Variation 6 is now being rolled out to the lower Waikato and West Coast catchments by the Waikato Regional Council.
It confirms the requirement that all dairy farms taking more than 15 cubic metres of water per day for milk cooling and shed washdown purposes require a resource consent.
Farmers have until January 1, 2015 to take advantage of the special grandparenting rules made available to them in the variation.
Farmers who were taking more than 15 cubic metres a day for dairy shed wash down and milk cooling as at October 2008 will generally have the amount taken in 2008 grandparented providing they meet a range of conditions
These conditions include applying for a consent by January 2015, developing a riparian management plan and excluding stock from waterways. . .
Loyalty key to 50 years as agent – Sally Rae:
When Robin Gamble turned up to work at National Mortgage as a fresh-faced school-leaver, little did he know he would still be in the stock and station industry 50 years later.
But luck and loyalty had proved to be a great combination in half a century with the same company, he said.
There might have been a few mergers over the years, adding a few different coloured ties to his wardrobe, but he still considered that he had worked for the same company, now PGG Wrightson, he said. . .
Workshop on biofarming – Sally Rae:
Joel Salatin, described as an American biological farming guru, is running a two-day workshop in Wanaka at the end of the month.
Mr Salatin hails from Polyface Farm in Virginia’s Shenandoah Valley, a family-owned, pasture-based, local-market farm which produces beef, pork, poultry, rabbits and forestry products.
It has become internationally known for promoting the importance of buying healthy, locally grown food. Initially, the farm could not support one salary but now it has annual sales of more than $US1 million. . .
Passionate breeders hang in – Sally Rae:
Ram breeders who have stuck with the sheep industry are the ones who are ”pretty passionate about it”, Min Bain believes.
He and his wife, Lisa, with children Lochie (13) and Danielle (10), farm at Waitahuna West, near Lawrence, and breed Romney, Dorset Down and Romdale rams.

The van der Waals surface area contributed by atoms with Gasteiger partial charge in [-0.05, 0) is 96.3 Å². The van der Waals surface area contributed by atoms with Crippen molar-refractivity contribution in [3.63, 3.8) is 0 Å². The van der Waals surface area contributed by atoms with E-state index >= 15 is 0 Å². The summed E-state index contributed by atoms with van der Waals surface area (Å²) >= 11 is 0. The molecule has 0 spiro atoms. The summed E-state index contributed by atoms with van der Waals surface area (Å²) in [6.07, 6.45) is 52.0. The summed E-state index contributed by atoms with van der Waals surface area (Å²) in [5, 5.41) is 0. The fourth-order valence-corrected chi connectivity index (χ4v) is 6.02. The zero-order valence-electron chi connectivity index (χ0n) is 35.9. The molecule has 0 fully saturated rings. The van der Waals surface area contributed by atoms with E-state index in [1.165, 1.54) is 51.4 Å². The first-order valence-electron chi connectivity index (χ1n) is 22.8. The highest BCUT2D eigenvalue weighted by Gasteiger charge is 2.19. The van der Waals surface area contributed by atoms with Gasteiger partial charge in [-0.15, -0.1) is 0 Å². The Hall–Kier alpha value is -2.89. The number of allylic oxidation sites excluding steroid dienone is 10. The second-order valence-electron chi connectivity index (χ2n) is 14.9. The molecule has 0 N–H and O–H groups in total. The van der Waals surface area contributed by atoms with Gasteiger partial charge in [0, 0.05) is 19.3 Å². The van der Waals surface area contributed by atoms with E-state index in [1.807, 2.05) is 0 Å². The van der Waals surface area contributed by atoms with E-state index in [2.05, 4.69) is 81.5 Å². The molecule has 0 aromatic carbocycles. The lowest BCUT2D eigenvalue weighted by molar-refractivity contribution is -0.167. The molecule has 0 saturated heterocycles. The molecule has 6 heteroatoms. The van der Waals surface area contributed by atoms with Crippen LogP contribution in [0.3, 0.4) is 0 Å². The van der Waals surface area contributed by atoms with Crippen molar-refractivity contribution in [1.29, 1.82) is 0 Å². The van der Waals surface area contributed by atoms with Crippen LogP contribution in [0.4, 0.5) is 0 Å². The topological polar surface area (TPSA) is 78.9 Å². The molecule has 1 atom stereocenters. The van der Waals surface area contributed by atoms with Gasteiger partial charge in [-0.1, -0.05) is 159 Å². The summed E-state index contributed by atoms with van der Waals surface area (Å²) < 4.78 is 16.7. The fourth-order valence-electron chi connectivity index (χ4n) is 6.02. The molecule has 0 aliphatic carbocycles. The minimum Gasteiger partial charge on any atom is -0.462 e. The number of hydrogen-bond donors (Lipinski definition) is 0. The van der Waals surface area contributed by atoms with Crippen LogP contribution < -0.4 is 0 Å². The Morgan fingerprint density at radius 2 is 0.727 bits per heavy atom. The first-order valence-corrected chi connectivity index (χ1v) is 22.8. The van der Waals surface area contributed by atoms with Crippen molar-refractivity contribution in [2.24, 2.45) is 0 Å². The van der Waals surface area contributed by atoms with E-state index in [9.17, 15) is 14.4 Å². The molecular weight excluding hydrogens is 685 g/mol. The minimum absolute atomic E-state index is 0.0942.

He was among nine ram breeders at the Southfuels Farmarama in Lawrence last week, which was an increase on previous years. . .
The boards of CRT and Farmlands, recommending a merger of their societies, have attracted overwhelming shareholder support to take the process to its next stage.
The CRT shareholder meeting in Christchurch on Tuesday completed the first of two shareholder votes required to approve a merger with those in favour accounting for 85.5% of the vote, exceeding the threshold of 75% of votes necessary to proceed.
CRT chairman Don McFarlane said he was very pleased with the outcome. . .
Wellingtonians who buy their meat direct from the farm have nothing to fear from recent stories of horse meat being found in UK food.
UK’s Aldi and Tesco supermarkets and Burger King have all been in the food spotlight recently with significant traces of horse meat found in beef products they sell.
Greytown farmer Julian Downs of Rannoch Meats believes New Zealanders have plenty of opportunity to know where their food comes from. “Forty years ago we all had access to local producers, and that still exists today. There’s plenty of markets and ways to buy direct.
“It’s different in the UK, where cities are enormous and the countryside is unknown to many people says Julian, but more and more people are wanting to know more about what goes into their food.” . . .